When Gov. Greg Abbott announced that he would be calling lawmakers back to Austin for a special session of conservative reforms, many grassroots activists were thrilled with the ambitious agenda of twenty items he assigned lawmakers.
But Texas gun owners are rankled that a major issue, constitutional carry, was left off the list.
“Governor Abbott has failed Texas gun owners,” blares an email from Texas Gun Rights, a state affiliate of the National Association for Gun Rights. “Instead of fighting to restore the gun rights of Texans, Abbott decided to leave Constitutional Carry off of his agenda during the call for a special session.”
Despite being the top priority of the Republican Party of Texas and Texas’ pro-gun reputation, constitutional carry failed to pass in either chamber and never even received a vote in the Texas Legislature this session.
In the Texas House, Homeland Security & Public Safety Committee Chairman Phil King (R–Weatherford) sabotaged the legislation by bottling it up in his committee until he knew it would die. Meanwhile, no law to enact constitutional carry was even introduced in the Texas Senate, though State Sen. Don Huffines (R–Dallas) expressed we would sponsor the legislation if it passed the House.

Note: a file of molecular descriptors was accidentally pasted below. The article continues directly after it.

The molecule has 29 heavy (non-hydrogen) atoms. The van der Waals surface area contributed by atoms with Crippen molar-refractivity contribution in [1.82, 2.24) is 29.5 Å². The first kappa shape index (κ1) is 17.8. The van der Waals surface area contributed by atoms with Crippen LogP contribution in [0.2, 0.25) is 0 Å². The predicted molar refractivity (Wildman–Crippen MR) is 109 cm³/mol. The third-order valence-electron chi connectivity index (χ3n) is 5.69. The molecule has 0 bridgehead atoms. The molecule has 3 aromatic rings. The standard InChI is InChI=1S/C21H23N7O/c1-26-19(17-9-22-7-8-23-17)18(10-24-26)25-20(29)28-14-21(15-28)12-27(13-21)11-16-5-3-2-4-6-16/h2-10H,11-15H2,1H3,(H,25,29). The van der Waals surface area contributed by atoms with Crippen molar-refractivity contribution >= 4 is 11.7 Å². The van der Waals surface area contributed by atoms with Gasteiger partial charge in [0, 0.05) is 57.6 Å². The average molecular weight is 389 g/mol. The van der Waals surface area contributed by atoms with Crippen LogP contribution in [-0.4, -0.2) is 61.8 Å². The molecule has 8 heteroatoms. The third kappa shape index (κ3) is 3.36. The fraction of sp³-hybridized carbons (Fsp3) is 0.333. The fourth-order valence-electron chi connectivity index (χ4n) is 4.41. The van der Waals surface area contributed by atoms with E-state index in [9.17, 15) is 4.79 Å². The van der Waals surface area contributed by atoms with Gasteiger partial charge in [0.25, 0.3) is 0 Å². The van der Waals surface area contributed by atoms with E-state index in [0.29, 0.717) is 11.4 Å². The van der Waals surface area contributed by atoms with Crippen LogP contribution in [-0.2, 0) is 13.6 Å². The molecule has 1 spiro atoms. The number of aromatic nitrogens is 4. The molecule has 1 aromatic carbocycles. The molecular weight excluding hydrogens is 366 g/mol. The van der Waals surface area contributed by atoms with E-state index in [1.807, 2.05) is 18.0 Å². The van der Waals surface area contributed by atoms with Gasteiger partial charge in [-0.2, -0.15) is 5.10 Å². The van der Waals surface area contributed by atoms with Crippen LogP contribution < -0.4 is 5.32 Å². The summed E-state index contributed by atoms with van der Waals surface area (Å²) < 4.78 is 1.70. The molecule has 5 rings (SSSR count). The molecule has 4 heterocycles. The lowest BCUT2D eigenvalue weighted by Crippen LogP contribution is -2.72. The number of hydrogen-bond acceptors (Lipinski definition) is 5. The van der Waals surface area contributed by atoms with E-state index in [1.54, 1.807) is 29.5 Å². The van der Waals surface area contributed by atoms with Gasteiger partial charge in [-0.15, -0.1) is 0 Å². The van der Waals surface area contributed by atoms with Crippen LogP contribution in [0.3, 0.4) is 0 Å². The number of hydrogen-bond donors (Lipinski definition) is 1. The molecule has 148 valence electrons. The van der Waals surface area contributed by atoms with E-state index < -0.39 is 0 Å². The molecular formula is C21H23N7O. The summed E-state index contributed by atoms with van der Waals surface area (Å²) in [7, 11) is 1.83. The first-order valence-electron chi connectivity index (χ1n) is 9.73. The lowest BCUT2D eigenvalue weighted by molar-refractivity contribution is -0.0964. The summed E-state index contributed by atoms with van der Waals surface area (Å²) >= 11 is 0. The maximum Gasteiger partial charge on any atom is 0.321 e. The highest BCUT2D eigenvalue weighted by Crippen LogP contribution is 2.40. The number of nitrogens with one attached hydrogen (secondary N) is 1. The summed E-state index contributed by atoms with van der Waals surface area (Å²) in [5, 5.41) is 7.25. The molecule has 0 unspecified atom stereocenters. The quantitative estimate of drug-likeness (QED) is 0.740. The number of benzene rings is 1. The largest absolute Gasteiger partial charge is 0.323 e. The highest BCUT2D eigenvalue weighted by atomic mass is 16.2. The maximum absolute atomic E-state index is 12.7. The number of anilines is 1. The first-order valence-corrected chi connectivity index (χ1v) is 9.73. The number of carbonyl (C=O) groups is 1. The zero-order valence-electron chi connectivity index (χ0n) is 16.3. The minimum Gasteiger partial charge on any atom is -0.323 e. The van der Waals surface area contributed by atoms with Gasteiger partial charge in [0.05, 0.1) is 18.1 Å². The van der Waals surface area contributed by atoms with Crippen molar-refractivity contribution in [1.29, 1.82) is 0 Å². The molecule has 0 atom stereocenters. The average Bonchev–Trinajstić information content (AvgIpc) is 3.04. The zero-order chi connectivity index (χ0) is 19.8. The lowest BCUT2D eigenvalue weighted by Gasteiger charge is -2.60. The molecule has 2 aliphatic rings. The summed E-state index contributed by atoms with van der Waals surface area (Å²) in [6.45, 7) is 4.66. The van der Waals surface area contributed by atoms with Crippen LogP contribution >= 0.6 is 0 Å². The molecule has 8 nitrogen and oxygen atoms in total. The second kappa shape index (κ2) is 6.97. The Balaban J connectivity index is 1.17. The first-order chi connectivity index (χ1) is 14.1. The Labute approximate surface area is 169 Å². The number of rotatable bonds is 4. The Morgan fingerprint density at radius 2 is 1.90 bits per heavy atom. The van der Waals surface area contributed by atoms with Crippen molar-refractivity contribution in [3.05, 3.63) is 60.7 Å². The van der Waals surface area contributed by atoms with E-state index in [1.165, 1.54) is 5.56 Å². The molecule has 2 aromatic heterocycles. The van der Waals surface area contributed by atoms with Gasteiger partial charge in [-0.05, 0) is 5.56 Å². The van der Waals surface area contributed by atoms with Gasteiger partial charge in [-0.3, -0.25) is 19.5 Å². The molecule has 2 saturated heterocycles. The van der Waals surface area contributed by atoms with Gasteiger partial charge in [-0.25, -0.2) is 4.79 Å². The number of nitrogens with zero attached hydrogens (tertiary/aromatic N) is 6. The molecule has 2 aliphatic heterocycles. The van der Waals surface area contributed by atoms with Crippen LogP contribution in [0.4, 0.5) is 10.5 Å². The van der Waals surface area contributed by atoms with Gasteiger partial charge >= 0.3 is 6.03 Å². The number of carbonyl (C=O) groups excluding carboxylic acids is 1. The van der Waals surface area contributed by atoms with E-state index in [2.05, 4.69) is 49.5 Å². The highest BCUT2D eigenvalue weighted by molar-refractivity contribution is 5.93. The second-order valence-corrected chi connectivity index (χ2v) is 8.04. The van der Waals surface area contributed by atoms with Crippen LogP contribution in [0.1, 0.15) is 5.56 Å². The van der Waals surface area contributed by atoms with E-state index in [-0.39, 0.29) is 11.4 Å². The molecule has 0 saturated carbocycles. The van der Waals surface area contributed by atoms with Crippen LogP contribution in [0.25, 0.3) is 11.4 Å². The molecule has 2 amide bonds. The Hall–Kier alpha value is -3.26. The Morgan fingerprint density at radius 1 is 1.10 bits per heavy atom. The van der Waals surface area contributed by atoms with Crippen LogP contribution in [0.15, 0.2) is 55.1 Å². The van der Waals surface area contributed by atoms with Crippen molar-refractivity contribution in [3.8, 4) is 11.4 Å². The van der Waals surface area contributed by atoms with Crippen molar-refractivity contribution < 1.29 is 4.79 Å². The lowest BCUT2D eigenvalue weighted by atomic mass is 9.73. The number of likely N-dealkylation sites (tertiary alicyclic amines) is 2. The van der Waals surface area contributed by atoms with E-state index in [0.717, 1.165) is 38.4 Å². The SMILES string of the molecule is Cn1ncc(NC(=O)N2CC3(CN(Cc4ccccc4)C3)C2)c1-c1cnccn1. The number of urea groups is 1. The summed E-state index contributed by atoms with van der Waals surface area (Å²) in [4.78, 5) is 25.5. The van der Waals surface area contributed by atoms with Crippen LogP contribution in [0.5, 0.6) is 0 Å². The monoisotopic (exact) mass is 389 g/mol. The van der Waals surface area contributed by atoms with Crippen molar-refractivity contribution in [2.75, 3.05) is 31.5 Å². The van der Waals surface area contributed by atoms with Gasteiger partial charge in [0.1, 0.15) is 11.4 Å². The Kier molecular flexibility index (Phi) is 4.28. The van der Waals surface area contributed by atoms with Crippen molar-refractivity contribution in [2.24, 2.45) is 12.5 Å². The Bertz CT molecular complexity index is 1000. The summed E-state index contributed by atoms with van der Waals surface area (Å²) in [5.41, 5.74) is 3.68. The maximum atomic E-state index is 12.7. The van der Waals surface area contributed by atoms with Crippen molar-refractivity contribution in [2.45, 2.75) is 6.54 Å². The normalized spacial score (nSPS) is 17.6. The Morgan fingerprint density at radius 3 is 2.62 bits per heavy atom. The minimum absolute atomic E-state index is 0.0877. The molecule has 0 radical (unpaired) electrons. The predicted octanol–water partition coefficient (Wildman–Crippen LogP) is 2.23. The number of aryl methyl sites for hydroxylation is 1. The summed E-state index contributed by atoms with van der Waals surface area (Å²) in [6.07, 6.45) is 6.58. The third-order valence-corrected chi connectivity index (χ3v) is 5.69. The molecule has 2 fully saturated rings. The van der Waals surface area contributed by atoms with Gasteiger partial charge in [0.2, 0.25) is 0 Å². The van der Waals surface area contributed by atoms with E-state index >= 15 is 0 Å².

Since the regular session ended a number of Second Amendment groups including Texas Gun Rights, Open Carry Texas, and Lone Star Gun Rights have been calling on Abbott to ask lawmakers to pass constitutional carry in a special session.
“Governor Abbott still has time to stand with Texas gun owners and put Constitutional Carry as a top priority for the special session,” said Chris McNutt, TXGR’s legislative director.
Those efforts were reinforced last week when newly sworn in Republican Party of Texas Chairman James Dickey delivered a letter to Abbott asking him to include constitutional carry as well as other RPT priorities on his call.
While Abbott has, until now, refrained from calling lawmakers back for a special session, previous governors such as Rick Perry often added issues to their call after the session had been announced.
Abbott’s office did not respond to a request for comment on the issue.